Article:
"He would take the Israelis and basically march them to the door of the oven," he said in a recent interview about the plan.
-- Republican presidential candidate and former Gov. Mike Huckabee (R-AR), July 28, 2015, from a Today News story by Eun Kyung Kim.

Comment: This is "get tough and hit back" rhetoric.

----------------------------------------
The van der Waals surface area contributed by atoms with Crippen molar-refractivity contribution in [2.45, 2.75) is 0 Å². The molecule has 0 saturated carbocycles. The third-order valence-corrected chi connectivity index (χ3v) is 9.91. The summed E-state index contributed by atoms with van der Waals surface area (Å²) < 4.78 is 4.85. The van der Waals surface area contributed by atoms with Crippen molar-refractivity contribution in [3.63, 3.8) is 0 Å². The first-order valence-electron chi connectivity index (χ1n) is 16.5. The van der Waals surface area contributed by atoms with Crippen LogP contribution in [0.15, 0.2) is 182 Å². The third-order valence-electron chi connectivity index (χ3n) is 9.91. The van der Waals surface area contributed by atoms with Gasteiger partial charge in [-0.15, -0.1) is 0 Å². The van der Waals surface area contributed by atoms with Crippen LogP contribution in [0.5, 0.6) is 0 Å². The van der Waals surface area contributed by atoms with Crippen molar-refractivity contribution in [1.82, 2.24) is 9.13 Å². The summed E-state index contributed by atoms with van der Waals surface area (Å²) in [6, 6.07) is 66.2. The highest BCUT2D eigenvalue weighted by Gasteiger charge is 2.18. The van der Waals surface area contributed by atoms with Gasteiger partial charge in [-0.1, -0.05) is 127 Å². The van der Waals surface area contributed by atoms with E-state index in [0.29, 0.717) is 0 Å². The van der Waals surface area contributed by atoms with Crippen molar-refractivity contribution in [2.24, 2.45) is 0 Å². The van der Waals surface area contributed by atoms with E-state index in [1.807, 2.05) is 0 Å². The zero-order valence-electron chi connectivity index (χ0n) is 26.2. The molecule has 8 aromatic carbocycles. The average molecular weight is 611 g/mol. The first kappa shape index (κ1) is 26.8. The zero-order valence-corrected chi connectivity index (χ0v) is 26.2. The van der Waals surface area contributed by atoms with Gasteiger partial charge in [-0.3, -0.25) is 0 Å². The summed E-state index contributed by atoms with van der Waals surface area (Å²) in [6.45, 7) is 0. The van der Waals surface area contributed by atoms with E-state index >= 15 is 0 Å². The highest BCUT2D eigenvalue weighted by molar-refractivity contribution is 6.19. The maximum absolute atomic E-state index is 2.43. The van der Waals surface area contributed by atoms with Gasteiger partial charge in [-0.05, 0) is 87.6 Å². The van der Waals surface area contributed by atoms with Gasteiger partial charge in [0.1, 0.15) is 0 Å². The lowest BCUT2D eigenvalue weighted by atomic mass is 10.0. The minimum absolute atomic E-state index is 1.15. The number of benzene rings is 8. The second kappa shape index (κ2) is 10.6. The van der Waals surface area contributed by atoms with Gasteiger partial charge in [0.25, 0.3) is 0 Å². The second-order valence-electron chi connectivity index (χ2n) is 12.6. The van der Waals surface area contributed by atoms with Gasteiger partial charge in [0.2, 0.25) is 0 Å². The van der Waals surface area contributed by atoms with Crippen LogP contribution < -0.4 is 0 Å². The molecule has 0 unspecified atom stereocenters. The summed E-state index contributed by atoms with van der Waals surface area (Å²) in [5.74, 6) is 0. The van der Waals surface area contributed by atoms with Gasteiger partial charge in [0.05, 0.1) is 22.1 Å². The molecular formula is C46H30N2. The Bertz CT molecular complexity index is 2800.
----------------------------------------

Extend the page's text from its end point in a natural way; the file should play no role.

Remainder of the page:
"Now, if you're asking me about the politics of Washington and the rhetoric that takes place there, that doesn’t always go great. The particular comments of Mr. Huckabee are, I think, part of just a general pattern that we've seen that is -- would be considered ridiculous if it weren’t so sad. We've had a sitting senator call John Kerry Pontius Pilate. We've had a sitting senator who also happens to be running for President suggest that I'm the leading state sponsor of terrorism. These are leaders in the Republican Party. And part of what historically has made America great is, particularly when it comes to foreign policy, there’s been a recognition that these issues are too serious, that issues of war and peace are of such grave concern and consequence that we don't play fast and loose that way. We have robust debates, we look at the facts, there are going to be disagreements. But we just don't fling out ad hominem attacks like that, because it doesn’t help inform the American people. I mean, this is a deal that has been endorsed by people like Brent Scowcroft and Sam Nunn -- right? -- historic Democratic and Republican leaders on arms control and on keeping America safe. And so when you get rhetoric like this, maybe it gets attention and maybe this is just an effort to push Mr. Trump out of the headlines, but it's not the kind of leadership that is needed for America right now. And I don't think that's what anybody -- Democratic, Republican, or independent -- is looking for out of their political leaders. In fact, it's been interesting when you look at what’s happened with Mr. Trump, when he’s made some of the remarks that, for example, challenged the heroism of Mr. McCain, somebody who endured torture and conducted himself with exemplary patriotism, the Republican Party is shocked. And yet, that arises out of a culture where those kinds of outrageous attacks have become far too commonplace and get circulated nonstop through the Internet and talk radio and news outlets. And I recognize when outrageous statements like that are made about me, that a lot of the same people who were outraged when they were made about Mr. McCain were pretty quiet. The point is we're creating a culture that is not conducive to good policy or good politics. The American people deserve better. Certainly, presidential debates deserve better. In 18 months, I'm turning over the keys -- I want to make sure I'm turning over the keys to somebody who is serious about the serious problems the country faces and the world faces. And that requires on both sides, Democrat and Republican, a sense of seriousness and decorum and honesty. And I think that's what the voters expect, as well."